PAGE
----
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Loonies and Tories threaten Lib Dem

Nic Barnard joins ex-headteacher and Lib Dem education spokesman Phil Willis as he tries to hang on to a former Conservative party stronghold.

FIRST the bad news: on Phil Willis's home turf, a Harrogate Advertiser poll puts the Liberal Democrats a poor third. Worse, they're behind the Monster Raving Loony Party and the Real Radical Progressive Rock Party.

The good news is the poll was taken for Harrogate Grammar School's mock election. Outside the school gates, on the streets and doorsteps of the North Yorkshire town, the Lib Dem education spokesman actually appears quite popular.

"Anything less than a 10,000 majority would be a disappointment," Willis confides over a bite in the Pine Marten pub where even a trip to the loo is interrupted by a chat to prospective voters.

Five years ago you wouldn't have believed it. Harrogate was and always had been a Tory stronghold. That changed in 1997 when the Tories put up Norman Lamont. Willis won by 6,236 and said goodbye to 14 years as head of John Smeaton school in Leeds.

This time, he believes, they'll be voting for him, not against the Tories. Last time, says Mr Willis: "Lamont only needed to sneeze and he was on television." But now it's Tory Andrew Jones's turn to suffer a better-known opponent. Lib Dem leaflets do not even deign to name him: he is simply "the Conservative from London" (he was born in Ilkley).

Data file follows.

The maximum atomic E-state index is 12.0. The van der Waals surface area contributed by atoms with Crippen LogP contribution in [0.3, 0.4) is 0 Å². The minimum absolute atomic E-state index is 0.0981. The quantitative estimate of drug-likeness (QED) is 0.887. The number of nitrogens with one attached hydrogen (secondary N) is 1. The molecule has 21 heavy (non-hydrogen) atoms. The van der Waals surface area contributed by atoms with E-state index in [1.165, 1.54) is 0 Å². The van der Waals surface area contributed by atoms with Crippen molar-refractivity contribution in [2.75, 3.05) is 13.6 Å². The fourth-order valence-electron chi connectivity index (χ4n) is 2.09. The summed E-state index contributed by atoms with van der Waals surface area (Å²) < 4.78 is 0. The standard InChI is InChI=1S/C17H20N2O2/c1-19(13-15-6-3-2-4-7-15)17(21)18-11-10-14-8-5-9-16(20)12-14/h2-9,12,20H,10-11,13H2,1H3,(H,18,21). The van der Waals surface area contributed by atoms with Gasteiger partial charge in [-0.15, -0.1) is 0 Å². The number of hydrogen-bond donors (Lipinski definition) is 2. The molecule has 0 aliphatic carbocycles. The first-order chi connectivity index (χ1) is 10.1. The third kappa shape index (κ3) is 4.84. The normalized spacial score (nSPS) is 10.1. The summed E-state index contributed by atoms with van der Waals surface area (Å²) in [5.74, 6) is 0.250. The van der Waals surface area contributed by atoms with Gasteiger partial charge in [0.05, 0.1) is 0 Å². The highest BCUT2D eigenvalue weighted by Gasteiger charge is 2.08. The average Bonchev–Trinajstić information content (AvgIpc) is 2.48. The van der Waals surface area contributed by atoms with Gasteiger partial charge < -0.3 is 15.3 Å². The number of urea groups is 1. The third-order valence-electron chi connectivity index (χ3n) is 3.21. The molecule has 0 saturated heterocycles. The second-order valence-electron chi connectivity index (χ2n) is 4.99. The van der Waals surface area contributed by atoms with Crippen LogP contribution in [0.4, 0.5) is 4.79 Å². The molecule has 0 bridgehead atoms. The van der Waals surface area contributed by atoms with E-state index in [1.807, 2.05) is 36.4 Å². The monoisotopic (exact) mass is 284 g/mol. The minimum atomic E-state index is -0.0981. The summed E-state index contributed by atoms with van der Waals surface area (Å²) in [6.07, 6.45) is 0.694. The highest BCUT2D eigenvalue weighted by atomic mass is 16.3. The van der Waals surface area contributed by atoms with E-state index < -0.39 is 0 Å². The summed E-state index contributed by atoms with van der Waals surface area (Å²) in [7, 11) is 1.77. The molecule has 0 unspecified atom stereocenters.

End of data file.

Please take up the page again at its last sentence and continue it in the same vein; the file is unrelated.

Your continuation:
Election campaigning is pure slog. In drizzle, The TES follows Mr Willis from nursing home to door-knocking in a well-heeled street near the town centre before a trip to a school with a sympathetic head.

Later there's a contituency surgery, a drive to Leeds for two regional TV slots and a speech to local election candidates. He says he won't drink alcohol until polls close.

"It's soul-destroying, canvassing during the day," he says, stuffing a leaflet through another door. But even "sorry to miss you" leaflets raise the profile.

A decade of local election campaigns has smoothed the patter. Mr Willis spots a lost cause a mile off, but can turn round waverers.

It's in the school yard, surrounded by infants, that he really lights up. He admits he misses teaching. He wouldn't go back, but he's disappointed by parliament.

"So much of what happens in the Commons is irrelevant. Performance management, the threshold, the literacy and numeracy strategy - not once were they debated in the house."

Back on the street, and he's incapable of passing people without talking to them. After a while, you notice a couple of things.

Firstly, education is a major issue. It counts for at least half the topics raised by voters - from mums worried about getting their choice of school to the parent of an autistic boy let down by the local authority.

The second thing is that in this Tory target seat, already visited by Portillo and Widdecombe, nobody is interested in the Tory trump cards. Nobody mentions tax. Nobody mentions immigration.

Well, hardly anyone. One man says he's backing the Tories "to get the foreigners out". George, Willis's driver and former mayor of Harrogate, chips in helpfully: "Phil's a foreigner. He's from Burnley."

The Lib Dem from Lancashire. They keep that quiet in Yorkshire.

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